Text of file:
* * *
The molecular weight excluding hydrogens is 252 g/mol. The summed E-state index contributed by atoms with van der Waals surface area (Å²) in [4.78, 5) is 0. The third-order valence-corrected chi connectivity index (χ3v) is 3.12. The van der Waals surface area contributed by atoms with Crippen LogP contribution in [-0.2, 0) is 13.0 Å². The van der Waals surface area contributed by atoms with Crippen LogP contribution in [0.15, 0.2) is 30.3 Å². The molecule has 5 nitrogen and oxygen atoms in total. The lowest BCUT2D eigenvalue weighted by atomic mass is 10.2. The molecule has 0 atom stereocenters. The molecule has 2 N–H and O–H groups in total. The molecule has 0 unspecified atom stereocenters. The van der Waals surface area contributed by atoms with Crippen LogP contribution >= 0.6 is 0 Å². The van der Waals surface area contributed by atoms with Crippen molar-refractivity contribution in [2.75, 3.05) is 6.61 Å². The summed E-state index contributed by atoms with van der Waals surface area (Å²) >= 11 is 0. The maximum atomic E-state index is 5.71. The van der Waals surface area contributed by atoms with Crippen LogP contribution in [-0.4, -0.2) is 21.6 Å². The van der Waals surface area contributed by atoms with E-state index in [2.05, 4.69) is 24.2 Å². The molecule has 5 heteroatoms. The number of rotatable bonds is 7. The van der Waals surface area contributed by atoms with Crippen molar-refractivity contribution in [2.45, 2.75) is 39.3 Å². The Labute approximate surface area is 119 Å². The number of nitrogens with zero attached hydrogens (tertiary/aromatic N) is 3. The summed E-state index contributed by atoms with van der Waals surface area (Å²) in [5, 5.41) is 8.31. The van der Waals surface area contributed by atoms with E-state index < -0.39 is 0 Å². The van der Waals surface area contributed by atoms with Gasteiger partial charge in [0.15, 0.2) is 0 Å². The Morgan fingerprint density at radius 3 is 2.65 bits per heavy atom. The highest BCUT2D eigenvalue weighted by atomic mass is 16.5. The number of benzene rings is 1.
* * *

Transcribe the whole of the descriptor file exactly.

The molecular weight excluding hydrogens is 252 g/mol. The summed E-state index contributed by atoms with van der Waals surface area (Å²) in [4.78, 5) is 0. The third-order valence-corrected chi connectivity index (χ3v) is 3.12. The van der Waals surface area contributed by atoms with Crippen LogP contribution in [-0.2, 0) is 13.0 Å². The van der Waals surface area contributed by atoms with Crippen LogP contribution in [0.15, 0.2) is 30.3 Å². The molecule has 5 nitrogen and oxygen atoms in total. The lowest BCUT2D eigenvalue weighted by atomic mass is 10.2. The molecule has 0 atom stereocenters. The molecule has 2 N–H and O–H groups in total. The molecule has 0 unspecified atom stereocenters. The van der Waals surface area contributed by atoms with Crippen LogP contribution >= 0.6 is 0 Å². The van der Waals surface area contributed by atoms with Crippen molar-refractivity contribution in [2.75, 3.05) is 6.61 Å². The summed E-state index contributed by atoms with van der Waals surface area (Å²) >= 11 is 0. The maximum atomic E-state index is 5.71. The van der Waals surface area contributed by atoms with Crippen LogP contribution in [-0.4, -0.2) is 21.6 Å². The van der Waals surface area contributed by atoms with E-state index in [2.05, 4.69) is 24.2 Å². The molecule has 5 heteroatoms. The number of rotatable bonds is 7. The van der Waals surface area contributed by atoms with Crippen molar-refractivity contribution in [2.45, 2.75) is 39.3 Å². The Labute approximate surface area is 119 Å². The number of nitrogens with zero attached hydrogens (tertiary/aromatic N) is 3. The summed E-state index contributed by atoms with van der Waals surface area (Å²) in [5, 5.41) is 8.31. The van der Waals surface area contributed by atoms with E-state index < -0.39 is 0 Å². The van der Waals surface area contributed by atoms with Gasteiger partial charge in [0.15, 0.2) is 0 Å². The Morgan fingerprint density at radius 3 is 2.65 bits per heavy atom. The highest BCUT2D eigenvalue weighted by atomic mass is 16.5. The number of benzene rings is 1.